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Alleged negligent security at adult video store - Plaintiff raped at gunpoint - Lack of security guard - Lack of bulletproof booth - Dangerous late-night closing time - Post- traumatic stress disorder.

Miami-Dade County, FL

The plaintiff was a 27-year-old female employed as a clerk in an adult video store operated by the defendant when she was raped at gunpoint. The plaintiff alleged that the defendant failed to implement adequate security to prevent the crime. Worker’s compensation immunity was not applicable because no physical injuries were sustained by the plaintiff. The defendant maintained that its security was adequate and that the plaintiff was targeted for the crime, making the crime unpreventable.

The plaintiff was in the course and scope of her employment as a clerk at the Pleasure Emporium in Miami Gardens, an adult video store open 24-hours per day. In the early morning hours of December 25, ________, the store was robbed and the plaintiff was raped at gunpoint. The jury viewed a videotape of the rape. The perpetrator, a 17-year old male, was subsequently arrested for the crimes.

The plaintiff argued that the plaintiff’s sexual assault could have been prevented by the presence of a security guard on the premises, a bulletproof security booth inside the store and an earlier closing time. The plaintiff contended that the defendant was put on notice of the forseeability of such crime by the fact that there had been four prior armed robberies at the store and the store was located in a high-crime area. The plaintiff contended that, other than increased lighting, the defendant did nothing to deter crime following the four previous robberies.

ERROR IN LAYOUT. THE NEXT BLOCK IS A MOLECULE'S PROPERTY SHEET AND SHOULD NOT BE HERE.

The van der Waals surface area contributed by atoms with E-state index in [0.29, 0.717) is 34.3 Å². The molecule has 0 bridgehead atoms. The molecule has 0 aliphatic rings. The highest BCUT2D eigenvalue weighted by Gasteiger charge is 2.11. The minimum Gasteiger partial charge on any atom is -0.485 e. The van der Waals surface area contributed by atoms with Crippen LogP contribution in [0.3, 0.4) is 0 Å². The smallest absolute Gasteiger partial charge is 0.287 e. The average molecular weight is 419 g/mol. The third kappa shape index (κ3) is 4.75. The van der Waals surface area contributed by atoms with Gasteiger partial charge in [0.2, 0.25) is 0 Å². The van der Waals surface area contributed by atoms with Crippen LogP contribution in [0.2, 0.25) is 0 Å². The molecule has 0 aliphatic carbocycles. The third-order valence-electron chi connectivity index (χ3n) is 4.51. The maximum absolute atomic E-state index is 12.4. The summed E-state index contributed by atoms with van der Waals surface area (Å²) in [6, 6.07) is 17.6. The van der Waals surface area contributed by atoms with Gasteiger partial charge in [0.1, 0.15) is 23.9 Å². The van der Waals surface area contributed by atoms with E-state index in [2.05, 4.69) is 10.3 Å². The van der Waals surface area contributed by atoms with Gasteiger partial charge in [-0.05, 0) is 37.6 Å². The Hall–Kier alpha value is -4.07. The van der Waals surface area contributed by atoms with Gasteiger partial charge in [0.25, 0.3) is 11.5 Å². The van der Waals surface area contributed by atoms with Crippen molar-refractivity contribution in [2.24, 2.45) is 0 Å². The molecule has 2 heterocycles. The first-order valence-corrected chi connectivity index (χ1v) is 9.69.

The plaintiff’s psychologist testified that the plaintiff suffered post-traumatic stress disorder, depression and anxiety as a result of the sexual attack. The plaintiff contended that she has been unable to return to work.

The defendant contended that, although there had been prior robberies at the store, there had never been a sexual assault. The defense established that the store had a panic button to alert an alarm company and then police in the event of a robbery. The plaintiff contended that she had no opportunity to push the panic button when the assailant suddenly leapt over the counter behind which she was seated.

In addition, evidence showed that all customers had to be buzzed into the store and the store had good lighting, video surveillance and signs pointing out the video surveillance, according to the defense. The defendant contended that its security measures were reasonable and that the crime was an intended sexual assault against the plaintiff which would not have been prevented by additional security measures.

The jury, by a vote of six to zero, found no negligence on the part of the defendant which was a legal cause of injury to the plaintiff. The plaintiff’s motion for new trial is pending.

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